bckr | Will Dawkins: Tactics for getting that board role – Get skilled-up, widen your horizons and prepare
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Will Dawkins: Tactics for getting that board role – Get skilled-up, widen your horizons and prepare

Will Dawkins: Tactics for getting that board role – Get skilled-up, widen your horizons and prepare

This week we welcomed Will Dawkins, Head of Board Practice at Spencer Stuart to BCKR to share his thoughts with us.


The current situation

The current situation for lawyers on FTSE 100 boards has neither significantly changed nor improved over the last 5 years.  There are currently 12 NEDs who come from a true professional lawyer background on FTSE 100 boards.  In the US it is more like 50% of companies who have a lawyer on their board.

The reality of the FTSE 100 market is that there are probably only 780 positions available at any one time and 1% of those will be open to lawyers.

A typical board will have the following NED seats to fill:

  • 2 executives (these will be people who have managed a large business)
  • 1 SID
  • Chair of Audit (a CFO or Audit person)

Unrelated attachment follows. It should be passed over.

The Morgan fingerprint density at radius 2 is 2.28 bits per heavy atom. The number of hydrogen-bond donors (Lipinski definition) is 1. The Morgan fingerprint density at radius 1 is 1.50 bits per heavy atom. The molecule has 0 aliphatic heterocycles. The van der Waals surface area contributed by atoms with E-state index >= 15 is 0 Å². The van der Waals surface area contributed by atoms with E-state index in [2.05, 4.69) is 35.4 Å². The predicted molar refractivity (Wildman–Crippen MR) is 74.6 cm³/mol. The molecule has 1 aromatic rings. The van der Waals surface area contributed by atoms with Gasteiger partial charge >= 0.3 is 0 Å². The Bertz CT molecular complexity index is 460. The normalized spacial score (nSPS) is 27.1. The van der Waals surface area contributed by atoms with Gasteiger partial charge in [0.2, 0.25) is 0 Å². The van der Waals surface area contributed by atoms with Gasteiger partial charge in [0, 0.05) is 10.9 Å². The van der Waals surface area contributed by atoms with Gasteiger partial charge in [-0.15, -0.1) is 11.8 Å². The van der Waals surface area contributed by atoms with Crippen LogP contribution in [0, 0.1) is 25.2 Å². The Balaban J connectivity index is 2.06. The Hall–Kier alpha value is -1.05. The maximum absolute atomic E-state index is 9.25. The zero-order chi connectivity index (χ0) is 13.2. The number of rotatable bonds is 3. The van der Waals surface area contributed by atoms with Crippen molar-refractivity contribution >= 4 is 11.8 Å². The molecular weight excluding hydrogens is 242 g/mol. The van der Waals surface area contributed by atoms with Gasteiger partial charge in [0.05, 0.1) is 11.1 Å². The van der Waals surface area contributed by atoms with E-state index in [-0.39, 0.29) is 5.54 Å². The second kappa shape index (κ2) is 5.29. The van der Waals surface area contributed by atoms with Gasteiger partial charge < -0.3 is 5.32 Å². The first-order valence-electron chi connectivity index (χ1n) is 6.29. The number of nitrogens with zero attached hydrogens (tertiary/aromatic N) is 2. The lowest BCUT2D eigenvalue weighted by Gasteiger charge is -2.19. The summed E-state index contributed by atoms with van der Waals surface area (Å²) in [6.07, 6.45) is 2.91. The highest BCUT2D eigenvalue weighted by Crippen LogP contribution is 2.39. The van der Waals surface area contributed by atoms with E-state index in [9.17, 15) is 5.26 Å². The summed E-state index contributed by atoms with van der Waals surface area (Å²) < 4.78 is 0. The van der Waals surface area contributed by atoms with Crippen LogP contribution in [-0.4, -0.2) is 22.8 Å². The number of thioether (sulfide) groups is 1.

• Chair of Remco (someone who has lived with REM e.g. a former CEO or perhaps someone from an HR background)
  • 2 seats will go to the next REM and Audit chairs
  • This leaves 2 potential seats for newbies – one of which could of course be a lawyer.

In general terms in the UK, a board’s role is about strategy and ensuring its implementation and challenging management on their business decisions.  There is therefore an emphasis on the possession of business skills.

A very typical question a headhunter will ask a prospective candidate is “tell me a story about how you coped with an alien situation?”

  • Do you have the ability to deal with complex scenarios?
  • Are you able to make big decisions based on limited information?

There is therefore considerable benefit in looking at roles in other organisations.  Other options might be:

  • Regulatory agencies
  • Government departments
  • Trade organisations
  • NHS trusts
  • School governorships
  • Major charities

The organisations are interesting and really need people like you.


What are the pros and cons of inviting a lawyer onto your board?

The Pros

  • In relation to quoted companies there is an increasing emphasis on diversity and not just in gender and race but the desire to have diverse insight, personal characteristics and thought around the board table.